The future of architecture may, soon, be out of this world. Skidmore, Owings & Merrill (SOM), in partnership with the European Space Agency (ESA) and the Massachusetts Institute of Technology (MIT), has released the conceptual design for the first full-time human habitat on the lunar surface, called “Moon Village.”
As architect, engineer, and designer of the master plan, SOM had to consider “problems that no one would think about on Earth, like radiation protection, pressure differentials, and how to provide breathable air,” said design partner Colin Koop. “The project presents a completely new challenge for the field of architectural design.”
The firm proposes locating a cluster of three- and four-story inflatable, interconnected modules, protected from by extreme temperatures, projectiles, dust, and solar radiation by a regolith-based shell. The buildings of the settlement would support science, industry and even tourism.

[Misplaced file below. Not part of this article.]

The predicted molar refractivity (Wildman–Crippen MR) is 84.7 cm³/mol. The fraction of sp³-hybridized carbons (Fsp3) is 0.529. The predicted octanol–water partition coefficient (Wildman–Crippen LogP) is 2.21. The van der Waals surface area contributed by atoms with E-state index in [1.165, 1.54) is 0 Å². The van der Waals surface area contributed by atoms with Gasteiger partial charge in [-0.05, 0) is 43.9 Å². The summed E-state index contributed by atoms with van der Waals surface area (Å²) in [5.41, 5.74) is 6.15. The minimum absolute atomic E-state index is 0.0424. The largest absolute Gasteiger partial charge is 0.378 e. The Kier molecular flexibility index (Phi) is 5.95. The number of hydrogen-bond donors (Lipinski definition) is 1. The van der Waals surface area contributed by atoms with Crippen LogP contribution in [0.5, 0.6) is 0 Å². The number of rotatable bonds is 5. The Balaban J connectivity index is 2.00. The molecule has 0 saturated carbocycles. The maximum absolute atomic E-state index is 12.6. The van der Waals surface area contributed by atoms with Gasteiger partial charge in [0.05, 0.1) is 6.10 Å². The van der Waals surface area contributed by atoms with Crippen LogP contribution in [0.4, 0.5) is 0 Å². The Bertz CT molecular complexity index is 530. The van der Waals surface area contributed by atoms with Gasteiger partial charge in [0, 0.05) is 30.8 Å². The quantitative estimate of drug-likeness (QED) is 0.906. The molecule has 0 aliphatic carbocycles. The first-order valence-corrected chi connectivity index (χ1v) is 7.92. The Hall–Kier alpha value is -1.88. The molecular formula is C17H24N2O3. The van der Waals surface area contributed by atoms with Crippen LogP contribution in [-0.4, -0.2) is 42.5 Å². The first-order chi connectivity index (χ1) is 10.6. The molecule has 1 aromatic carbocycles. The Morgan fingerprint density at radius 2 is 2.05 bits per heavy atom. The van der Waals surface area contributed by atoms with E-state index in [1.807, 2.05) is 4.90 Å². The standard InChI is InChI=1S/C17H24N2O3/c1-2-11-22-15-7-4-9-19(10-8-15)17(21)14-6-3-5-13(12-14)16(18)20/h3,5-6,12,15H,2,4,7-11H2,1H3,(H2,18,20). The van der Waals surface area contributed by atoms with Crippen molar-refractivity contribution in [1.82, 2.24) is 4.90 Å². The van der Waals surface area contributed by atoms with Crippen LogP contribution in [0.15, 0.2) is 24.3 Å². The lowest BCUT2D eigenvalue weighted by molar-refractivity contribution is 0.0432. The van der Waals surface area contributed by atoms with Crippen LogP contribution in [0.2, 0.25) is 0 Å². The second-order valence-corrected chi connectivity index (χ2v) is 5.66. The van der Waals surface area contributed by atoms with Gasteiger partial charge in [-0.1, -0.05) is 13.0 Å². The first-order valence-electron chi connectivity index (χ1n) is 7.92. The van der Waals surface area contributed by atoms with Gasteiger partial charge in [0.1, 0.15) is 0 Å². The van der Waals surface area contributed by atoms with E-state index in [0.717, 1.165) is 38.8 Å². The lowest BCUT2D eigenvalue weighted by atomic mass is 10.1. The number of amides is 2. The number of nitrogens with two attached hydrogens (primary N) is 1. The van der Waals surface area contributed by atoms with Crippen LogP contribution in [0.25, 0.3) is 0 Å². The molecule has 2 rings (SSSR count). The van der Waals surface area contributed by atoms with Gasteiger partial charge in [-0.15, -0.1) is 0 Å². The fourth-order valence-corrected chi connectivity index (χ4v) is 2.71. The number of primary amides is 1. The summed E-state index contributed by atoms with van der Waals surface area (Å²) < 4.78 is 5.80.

Located at the edge of Shackleton Crater, near the Moon’s South Pole, the site is exposed to near constant sunlight throughout the lunar year—a fact that would allow the Village to rely on solar power and give occupants access to ice deposits within the permanently shadowed depressions nearby.
The Moon Village concept supports the ESA’s goal of future space exploration beyond the year 2050, as well as NASA’s mission to “extend human presence deeper into space, and to the Moon, for sustainable long-term exploration and utilization.”